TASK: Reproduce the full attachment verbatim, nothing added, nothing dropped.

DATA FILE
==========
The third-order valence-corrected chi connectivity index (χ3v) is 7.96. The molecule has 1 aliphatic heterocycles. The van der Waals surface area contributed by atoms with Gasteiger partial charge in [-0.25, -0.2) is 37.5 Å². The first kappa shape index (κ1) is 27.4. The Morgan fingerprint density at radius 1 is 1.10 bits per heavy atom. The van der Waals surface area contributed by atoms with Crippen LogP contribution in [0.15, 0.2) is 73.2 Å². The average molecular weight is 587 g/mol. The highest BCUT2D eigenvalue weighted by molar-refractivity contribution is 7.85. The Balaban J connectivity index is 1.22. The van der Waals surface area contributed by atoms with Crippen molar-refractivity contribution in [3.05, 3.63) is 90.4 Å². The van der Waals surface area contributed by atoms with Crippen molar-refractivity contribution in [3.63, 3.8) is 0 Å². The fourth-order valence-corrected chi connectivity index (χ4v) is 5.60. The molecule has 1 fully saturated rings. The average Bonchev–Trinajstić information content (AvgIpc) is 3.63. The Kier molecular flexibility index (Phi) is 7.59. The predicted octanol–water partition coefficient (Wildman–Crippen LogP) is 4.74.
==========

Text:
The third-order valence-corrected chi connectivity index (χ3v) is 7.96. The molecule has 1 aliphatic heterocycles. The van der Waals surface area contributed by atoms with Gasteiger partial charge in [-0.25, -0.2) is 37.5 Å². The first kappa shape index (κ1) is 27.4. The Morgan fingerprint density at radius 1 is 1.10 bits per heavy atom. The van der Waals surface area contributed by atoms with Crippen LogP contribution in [0.15, 0.2) is 73.2 Å². The average molecular weight is 587 g/mol. The highest BCUT2D eigenvalue weighted by molar-refractivity contribution is 7.85. The Balaban J connectivity index is 1.22. The van der Waals surface area contributed by atoms with Crippen molar-refractivity contribution in [3.05, 3.63) is 90.4 Å². The van der Waals surface area contributed by atoms with Crippen molar-refractivity contribution in [3.63, 3.8) is 0 Å². The fourth-order valence-corrected chi connectivity index (χ4v) is 5.60. The molecule has 1 fully saturated rings. The average Bonchev–Trinajstić information content (AvgIpc) is 3.63. The Kier molecular flexibility index (Phi) is 7.59. The predicted octanol–water partition coefficient (Wildman–Crippen LogP) is 4.74.